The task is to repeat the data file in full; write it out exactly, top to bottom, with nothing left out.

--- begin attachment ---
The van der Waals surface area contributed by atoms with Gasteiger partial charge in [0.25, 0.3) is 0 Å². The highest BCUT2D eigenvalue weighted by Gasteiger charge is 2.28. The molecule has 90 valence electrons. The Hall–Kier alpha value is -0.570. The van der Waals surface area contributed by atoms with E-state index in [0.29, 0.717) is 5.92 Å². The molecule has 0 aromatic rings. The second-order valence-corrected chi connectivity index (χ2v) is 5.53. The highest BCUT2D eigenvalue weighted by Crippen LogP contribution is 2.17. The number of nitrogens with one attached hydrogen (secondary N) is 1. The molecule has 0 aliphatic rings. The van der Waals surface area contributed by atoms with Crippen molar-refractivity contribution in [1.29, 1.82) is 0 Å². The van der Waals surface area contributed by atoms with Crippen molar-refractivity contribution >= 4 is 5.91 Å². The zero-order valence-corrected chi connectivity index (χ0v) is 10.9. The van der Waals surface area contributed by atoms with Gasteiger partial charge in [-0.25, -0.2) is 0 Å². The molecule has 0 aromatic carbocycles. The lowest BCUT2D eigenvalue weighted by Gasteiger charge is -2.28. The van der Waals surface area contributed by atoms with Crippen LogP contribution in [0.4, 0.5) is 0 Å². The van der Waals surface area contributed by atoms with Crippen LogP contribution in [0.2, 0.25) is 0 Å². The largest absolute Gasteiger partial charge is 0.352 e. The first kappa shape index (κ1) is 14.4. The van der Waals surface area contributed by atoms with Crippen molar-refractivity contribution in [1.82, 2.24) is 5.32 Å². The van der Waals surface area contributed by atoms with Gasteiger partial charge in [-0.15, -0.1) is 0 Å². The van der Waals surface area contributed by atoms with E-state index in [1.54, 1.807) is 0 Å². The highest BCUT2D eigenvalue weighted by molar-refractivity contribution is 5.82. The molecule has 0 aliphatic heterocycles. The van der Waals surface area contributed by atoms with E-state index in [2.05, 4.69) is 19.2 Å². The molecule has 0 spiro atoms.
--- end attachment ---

The van der Waals surface area contributed by atoms with Gasteiger partial charge in [0.25, 0.3) is 0 Å². The highest BCUT2D eigenvalue weighted by Gasteiger charge is 2.28. The molecule has 90 valence electrons. The Hall–Kier alpha value is -0.570. The van der Waals surface area contributed by atoms with E-state index in [0.29, 0.717) is 5.92 Å². The molecule has 0 aromatic rings. The second-order valence-corrected chi connectivity index (χ2v) is 5.53. The highest BCUT2D eigenvalue weighted by Crippen LogP contribution is 2.17. The number of nitrogens with one attached hydrogen (secondary N) is 1. The molecule has 0 aliphatic rings. The van der Waals surface area contributed by atoms with Crippen molar-refractivity contribution in [1.29, 1.82) is 0 Å². The van der Waals surface area contributed by atoms with Crippen molar-refractivity contribution >= 4 is 5.91 Å². The zero-order valence-corrected chi connectivity index (χ0v) is 10.9. The van der Waals surface area contributed by atoms with Gasteiger partial charge in [-0.25, -0.2) is 0 Å². The molecule has 0 aromatic carbocycles. The lowest BCUT2D eigenvalue weighted by Gasteiger charge is -2.28. The van der Waals surface area contributed by atoms with Crippen LogP contribution in [0.4, 0.5) is 0 Å². The van der Waals surface area contributed by atoms with Crippen LogP contribution in [0.2, 0.25) is 0 Å². The largest absolute Gasteiger partial charge is 0.352 e. The first kappa shape index (κ1) is 14.4. The van der Waals surface area contributed by atoms with Crippen molar-refractivity contribution in [1.82, 2.24) is 5.32 Å². The van der Waals surface area contributed by atoms with Gasteiger partial charge in [-0.15, -0.1) is 0 Å². The van der Waals surface area contributed by atoms with E-state index in [1.54, 1.807) is 0 Å². The highest BCUT2D eigenvalue weighted by molar-refractivity contribution is 5.82. The molecule has 0 aliphatic heterocycles. The van der Waals surface area contributed by atoms with E-state index in [2.05, 4.69) is 19.2 Å². The molecule has 0 spiro atoms.